Friday, October 31, 2008

Enterprise Software Purchasing

This new post from ZDNet proves enlightening on the subject of enterprise software purchase. The author of the post, Michael Krigsman, quotes Barry Wilderman, VP of Business Strategy at Lawson Software, regarding points to cover with software vendors. Krigsman summary of these points, that you may also find useful, are:

  1. Software license fees: A negotiated fee often involves a certain cost/named user. It is important to understand the relative usage by named user (e.g., the heads-down transaction user, the decision maker/reporting user, the self-service user) and the value that each user will deliver to the company deploying the system. An understanding of value, when the value will be delivered, and a comparison to total cost of ownership are all critical to making the right decision about software fees.
  2. Implementation fees: Expect to pay one to four times the cost of the software in implementation fees. And, even if you buy third-party professional services, a best practice is to have the ERP vendor as a subcontractor (at least 20 percent).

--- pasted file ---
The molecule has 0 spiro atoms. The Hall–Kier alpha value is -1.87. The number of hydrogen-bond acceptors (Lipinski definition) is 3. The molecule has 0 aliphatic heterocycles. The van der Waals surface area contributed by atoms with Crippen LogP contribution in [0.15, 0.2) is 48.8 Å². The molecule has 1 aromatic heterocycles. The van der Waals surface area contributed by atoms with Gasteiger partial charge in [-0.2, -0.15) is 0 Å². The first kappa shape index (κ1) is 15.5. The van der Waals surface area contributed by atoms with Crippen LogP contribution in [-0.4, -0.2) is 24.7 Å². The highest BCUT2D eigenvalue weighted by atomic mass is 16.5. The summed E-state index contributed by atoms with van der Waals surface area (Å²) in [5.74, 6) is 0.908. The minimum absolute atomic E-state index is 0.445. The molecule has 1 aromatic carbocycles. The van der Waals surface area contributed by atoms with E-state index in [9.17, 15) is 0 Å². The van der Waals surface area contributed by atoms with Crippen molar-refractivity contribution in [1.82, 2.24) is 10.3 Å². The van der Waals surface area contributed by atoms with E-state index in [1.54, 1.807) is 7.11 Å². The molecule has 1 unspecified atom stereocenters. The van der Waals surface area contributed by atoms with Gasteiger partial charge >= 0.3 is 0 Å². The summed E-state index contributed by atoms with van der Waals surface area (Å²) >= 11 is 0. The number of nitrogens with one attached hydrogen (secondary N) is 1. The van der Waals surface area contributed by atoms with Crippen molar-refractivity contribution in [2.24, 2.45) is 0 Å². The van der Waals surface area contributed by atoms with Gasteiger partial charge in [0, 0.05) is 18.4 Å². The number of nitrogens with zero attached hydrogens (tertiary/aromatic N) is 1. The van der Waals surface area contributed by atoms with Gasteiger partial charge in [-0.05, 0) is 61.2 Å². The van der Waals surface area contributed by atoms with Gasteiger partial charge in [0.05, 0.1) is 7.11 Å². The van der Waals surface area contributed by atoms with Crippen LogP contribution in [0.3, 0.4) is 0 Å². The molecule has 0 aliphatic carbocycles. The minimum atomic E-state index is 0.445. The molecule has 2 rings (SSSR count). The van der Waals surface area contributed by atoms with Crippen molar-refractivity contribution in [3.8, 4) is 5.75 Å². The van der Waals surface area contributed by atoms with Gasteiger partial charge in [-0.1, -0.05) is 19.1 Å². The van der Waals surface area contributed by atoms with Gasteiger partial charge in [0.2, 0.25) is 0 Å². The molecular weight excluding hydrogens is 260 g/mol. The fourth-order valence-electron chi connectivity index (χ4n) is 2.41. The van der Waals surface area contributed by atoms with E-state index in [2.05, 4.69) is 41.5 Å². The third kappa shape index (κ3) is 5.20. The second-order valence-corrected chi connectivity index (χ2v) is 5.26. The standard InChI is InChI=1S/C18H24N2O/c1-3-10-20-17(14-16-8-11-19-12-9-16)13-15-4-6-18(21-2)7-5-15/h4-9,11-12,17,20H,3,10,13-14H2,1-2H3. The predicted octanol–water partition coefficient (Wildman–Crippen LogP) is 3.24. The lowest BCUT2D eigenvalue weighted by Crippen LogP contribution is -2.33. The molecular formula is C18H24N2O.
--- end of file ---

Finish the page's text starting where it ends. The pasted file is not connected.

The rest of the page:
3. Maintenance fees: This represents a significant charge – often about 20 percent of your original software charges. Make sure you are getting the kind of support you need.
  4. Upgrades: How often do these upgrades occur? (A good rule of thumb is every three to four years.) What has been the history of upgrades over the past five to 10 years? Relative to the cost of going live with the software, how expensive were the upgrades to implement?
  5. New modules: If the software vendor invents something, is it part of your maintenance agreement, or is it a new product for sale? Ask the vendor to show you all the new modules implemented in the past five years.
  6. Post go-live sales, services and care: What are your expectations after you go-live? Do you want the vendor to have a keen understanding of your original pains and goals? Will they know enough about you to really help?

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